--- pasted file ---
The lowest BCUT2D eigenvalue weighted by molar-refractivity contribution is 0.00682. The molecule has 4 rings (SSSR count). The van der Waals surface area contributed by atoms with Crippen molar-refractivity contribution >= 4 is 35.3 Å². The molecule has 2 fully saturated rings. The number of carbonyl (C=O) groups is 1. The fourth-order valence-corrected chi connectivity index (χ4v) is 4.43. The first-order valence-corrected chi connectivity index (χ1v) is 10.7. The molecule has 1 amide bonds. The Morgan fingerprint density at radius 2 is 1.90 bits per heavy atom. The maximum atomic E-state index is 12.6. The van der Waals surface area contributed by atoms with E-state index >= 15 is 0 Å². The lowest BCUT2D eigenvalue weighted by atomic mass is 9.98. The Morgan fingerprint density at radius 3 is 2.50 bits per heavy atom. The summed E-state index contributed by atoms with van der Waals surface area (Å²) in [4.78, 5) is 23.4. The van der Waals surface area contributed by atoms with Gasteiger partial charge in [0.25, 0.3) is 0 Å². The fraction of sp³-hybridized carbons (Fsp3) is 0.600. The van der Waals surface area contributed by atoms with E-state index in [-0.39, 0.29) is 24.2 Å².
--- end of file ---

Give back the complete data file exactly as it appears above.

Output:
The lowest BCUT2D eigenvalue weighted by molar-refractivity contribution is 0.00682. The molecule has 4 rings (SSSR count). The van der Waals surface area contributed by atoms with Crippen molar-refractivity contribution >= 4 is 35.3 Å². The molecule has 2 fully saturated rings. The number of carbonyl (C=O) groups is 1. The fourth-order valence-corrected chi connectivity index (χ4v) is 4.43. The first-order valence-corrected chi connectivity index (χ1v) is 10.7. The molecule has 1 amide bonds. The Morgan fingerprint density at radius 2 is 1.90 bits per heavy atom. The maximum atomic E-state index is 12.6. The van der Waals surface area contributed by atoms with E-state index >= 15 is 0 Å². The lowest BCUT2D eigenvalue weighted by atomic mass is 9.98. The Morgan fingerprint density at radius 3 is 2.50 bits per heavy atom. The summed E-state index contributed by atoms with van der Waals surface area (Å²) in [4.78, 5) is 23.4. The van der Waals surface area contributed by atoms with Gasteiger partial charge in [0.25, 0.3) is 0 Å². The fraction of sp³-hybridized carbons (Fsp3) is 0.600. The van der Waals surface area contributed by atoms with E-state index in [-0.39, 0.29) is 24.2 Å².